IBM shows racetrack memory concept
IBM has unveiled a "racetrack memory" chip prototype at the IEEE conference International Electron Devices Meeting (IEDM) in Washington DC.
The scientists at IBM revealed that the racetrack memory combines the assets of DRAM memory and the low cost of hard disk drives.
They hope that these breakthroughs could provide a new technological basis for the convergence of computing, communication, and consumer electronics.
IBM said that the aim of its research was to solve the problem of marrying the growing data storage requirements with smaller devices.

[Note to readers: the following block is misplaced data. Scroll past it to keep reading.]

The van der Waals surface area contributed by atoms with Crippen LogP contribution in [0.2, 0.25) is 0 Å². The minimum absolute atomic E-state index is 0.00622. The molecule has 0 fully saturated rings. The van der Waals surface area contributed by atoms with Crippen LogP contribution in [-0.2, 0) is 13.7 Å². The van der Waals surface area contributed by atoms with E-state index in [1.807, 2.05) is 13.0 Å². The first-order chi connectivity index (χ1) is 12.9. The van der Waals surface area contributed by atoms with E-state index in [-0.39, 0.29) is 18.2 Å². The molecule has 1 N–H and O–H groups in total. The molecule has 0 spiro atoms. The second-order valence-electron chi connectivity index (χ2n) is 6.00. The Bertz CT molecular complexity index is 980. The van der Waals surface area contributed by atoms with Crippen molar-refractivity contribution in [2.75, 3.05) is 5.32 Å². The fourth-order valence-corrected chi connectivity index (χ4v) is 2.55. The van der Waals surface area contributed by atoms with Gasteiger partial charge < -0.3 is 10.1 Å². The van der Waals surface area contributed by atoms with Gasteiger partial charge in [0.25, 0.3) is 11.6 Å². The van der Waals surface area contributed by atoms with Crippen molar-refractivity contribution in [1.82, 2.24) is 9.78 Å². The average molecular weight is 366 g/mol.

Racetrack memory uses electric currents to move electrons up and down a nanowire about 240nm wide and about 20nm thick. The currents manipulate the magnetic state of nano-scale magnetic regions within the magnetic nanowires. Each nanowire represents a "cell" where electrons are stored.
The firm claims that the racetrack memory has far greater durability than today's NAND flash memory.
However, it faces a challenge from other next-generation memory technologies such as phase-change memory (PCM), triple-level cell (TLC) NAND, magnetoresistive random-access memory (MRAM) - even IBM's fading MEMS-based (and trés bizarre) Millipede effort.
Copyright Press Association 2011